In the following essay I aim to set down an explanation of the Person and work of the Holy Spirit as revealed through the Holy Scriptures, lectures, and reading during my studies. I also plan to explain how the Holy Spirit is seen as the “revelation Spirit (who) leads to the consummation of divine union”, and our transformation in Christ aided by the Holy Spirit as God’s guest, Director, and Gift to us, in light of the writings of Archbishop Luis M. Martinez.
The Holy Spirit is in the first place a Person, who is divine in His essence:
“And I will pray the Father, and will give you another Counselor, to be with you forever, even the Spirit of truth, who the world cannot receive, because it neither sees him nor knows him; you know him, for he dwells with you, and will be in you” (John 14:16-17).
These words from Jesus are very personal in nature and make this point abundantly clear. In the second place, within scripture it is evident that the words and pronouns used by the Apostles and Jesus, refer to the Holy Spirit as masculine. The “He” and “Him” frequently used is both “personal” and “masculine”, and does not describe him, as some groups say, as a “force” or a “power” emanating from God (Staples, 2006), but a divine person which proceeds through active spiration from God the Father and God the Son.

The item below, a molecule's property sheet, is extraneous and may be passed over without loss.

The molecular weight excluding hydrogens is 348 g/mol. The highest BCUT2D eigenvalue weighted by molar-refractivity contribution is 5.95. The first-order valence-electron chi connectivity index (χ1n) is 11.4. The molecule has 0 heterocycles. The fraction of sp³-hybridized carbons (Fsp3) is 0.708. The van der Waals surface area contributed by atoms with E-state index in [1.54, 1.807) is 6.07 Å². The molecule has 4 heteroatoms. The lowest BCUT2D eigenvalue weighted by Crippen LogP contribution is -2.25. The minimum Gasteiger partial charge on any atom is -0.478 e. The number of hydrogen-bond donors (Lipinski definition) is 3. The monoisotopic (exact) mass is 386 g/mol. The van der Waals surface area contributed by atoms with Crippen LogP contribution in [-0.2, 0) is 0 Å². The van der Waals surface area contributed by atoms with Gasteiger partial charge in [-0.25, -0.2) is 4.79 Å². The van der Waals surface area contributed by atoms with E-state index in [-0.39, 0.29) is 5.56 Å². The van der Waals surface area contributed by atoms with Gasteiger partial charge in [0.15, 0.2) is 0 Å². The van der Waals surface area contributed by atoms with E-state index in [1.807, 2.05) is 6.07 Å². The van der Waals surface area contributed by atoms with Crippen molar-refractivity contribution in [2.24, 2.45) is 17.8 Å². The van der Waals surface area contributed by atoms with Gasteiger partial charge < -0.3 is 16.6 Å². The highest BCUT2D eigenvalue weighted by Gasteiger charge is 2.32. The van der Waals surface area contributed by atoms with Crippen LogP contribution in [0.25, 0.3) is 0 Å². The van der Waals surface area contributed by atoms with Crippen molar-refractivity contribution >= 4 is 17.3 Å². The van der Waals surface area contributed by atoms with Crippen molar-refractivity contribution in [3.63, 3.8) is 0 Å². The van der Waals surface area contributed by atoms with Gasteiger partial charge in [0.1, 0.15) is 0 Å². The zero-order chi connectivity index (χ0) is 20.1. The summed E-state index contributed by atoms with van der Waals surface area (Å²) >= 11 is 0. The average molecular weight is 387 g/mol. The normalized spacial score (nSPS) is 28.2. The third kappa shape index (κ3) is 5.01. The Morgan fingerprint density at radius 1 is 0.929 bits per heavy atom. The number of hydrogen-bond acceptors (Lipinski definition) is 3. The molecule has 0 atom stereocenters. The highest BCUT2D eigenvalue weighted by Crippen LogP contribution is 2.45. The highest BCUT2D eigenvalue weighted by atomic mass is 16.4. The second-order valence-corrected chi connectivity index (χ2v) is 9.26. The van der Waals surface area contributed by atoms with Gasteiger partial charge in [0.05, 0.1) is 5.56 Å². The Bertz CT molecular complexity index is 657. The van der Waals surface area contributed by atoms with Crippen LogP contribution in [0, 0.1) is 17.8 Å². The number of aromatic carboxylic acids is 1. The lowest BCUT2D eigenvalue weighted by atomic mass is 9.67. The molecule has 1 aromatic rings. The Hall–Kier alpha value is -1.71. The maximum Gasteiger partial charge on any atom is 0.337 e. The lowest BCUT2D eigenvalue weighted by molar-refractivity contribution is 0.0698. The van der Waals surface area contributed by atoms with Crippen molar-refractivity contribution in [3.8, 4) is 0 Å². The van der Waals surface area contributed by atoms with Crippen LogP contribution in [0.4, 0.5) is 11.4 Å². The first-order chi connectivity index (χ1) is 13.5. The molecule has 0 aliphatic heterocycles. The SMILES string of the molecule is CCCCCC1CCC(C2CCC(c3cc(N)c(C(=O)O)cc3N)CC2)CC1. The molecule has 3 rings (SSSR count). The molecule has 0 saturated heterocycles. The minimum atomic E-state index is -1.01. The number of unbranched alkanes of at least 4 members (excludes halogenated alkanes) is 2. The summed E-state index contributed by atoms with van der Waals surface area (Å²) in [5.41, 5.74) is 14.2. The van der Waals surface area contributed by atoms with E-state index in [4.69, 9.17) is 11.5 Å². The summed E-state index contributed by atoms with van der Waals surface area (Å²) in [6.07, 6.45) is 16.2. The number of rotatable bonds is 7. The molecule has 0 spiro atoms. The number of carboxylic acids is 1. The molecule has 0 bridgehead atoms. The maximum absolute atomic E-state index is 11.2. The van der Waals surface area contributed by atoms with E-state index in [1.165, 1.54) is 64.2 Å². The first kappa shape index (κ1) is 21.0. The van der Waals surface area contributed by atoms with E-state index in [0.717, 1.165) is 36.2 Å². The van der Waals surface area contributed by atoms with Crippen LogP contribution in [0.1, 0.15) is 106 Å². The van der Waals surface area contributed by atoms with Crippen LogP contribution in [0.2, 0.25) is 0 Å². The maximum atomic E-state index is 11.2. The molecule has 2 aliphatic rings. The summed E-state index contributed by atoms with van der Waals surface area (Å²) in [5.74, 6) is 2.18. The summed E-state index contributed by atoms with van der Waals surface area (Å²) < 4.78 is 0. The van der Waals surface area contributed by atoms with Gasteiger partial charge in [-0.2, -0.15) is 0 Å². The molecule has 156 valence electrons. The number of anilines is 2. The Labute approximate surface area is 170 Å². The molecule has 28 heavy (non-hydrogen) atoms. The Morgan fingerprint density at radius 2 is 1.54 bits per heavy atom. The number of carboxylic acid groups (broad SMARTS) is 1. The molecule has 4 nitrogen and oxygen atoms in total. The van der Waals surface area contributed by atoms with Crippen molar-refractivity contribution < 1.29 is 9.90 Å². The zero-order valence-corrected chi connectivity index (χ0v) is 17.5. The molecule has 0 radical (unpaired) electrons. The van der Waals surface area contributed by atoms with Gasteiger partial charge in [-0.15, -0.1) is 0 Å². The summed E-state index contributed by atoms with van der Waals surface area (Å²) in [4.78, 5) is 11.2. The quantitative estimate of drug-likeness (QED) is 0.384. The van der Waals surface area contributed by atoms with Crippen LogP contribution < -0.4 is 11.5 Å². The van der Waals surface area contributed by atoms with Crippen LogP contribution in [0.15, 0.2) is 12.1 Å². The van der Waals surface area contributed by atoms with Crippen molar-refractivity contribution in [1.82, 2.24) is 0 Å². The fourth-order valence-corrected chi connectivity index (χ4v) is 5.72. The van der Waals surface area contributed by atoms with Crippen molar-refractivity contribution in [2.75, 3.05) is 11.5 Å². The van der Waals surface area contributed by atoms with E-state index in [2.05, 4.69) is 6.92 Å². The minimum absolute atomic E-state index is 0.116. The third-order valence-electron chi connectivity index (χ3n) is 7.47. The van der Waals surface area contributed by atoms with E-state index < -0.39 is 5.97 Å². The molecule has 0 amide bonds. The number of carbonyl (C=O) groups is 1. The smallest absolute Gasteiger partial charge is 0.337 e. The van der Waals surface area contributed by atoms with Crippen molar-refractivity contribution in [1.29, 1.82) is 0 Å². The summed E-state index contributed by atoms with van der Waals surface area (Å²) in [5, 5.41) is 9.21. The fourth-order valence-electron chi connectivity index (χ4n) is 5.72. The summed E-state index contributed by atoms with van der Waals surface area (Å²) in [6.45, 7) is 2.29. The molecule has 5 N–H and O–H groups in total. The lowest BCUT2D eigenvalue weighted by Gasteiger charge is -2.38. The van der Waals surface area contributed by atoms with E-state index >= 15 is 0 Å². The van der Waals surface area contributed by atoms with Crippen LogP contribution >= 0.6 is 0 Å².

The action of the Holy Spirit is also important in understanding who He is. In Holy Scripture the Holy Spirit is said to: speak, hear, declare, council, teach, guide, inspire and bear witness. Let’s look at some of the Scriptures that refer to His action. In John 14:26, Jesus says of the Holy Spirit:
“But the Counselor, the Holy Spirit, whom the Father will send in my name, he will teach you all things, and bring to your remembrance all that I have said to you.”
In John 16: 7-15 Jesus makes it plain that “He” acts, and his actions are, of no doubt again, personal in nature:
“Nevertheless I tell you the truth: it is to your advantage that I go away, for if I do not go away, the Counselor will not come to you; but if I go, I will send him to you. And when he comes, he will convince the world of sin and of righteousness and of judgment; of sin, because they do not believe in me; of righteousness, because I go to the Father, and you will see me no more; of judgment, because the ruler of this world is judged. I have yet many things to say to you, but you cannot bear them now. When the Spirit of truth comes, he will guide you into all the truth; for he will not speak on his own authority, but whatever he hears he will speak, and he will declare to you the things that are come. He will glorify me, for he will take what is mine and declare it you. All that the Father has is mine; therefore, I said that he will take what is mine and declare it to you.”
Two other important characteristics of the Holy Spirit, referenced in Scripture, help us to know who he is. They are “omniscient” and “giver of life”. He is omniscient because He comprehends the thoughts of God. St. Paul writes: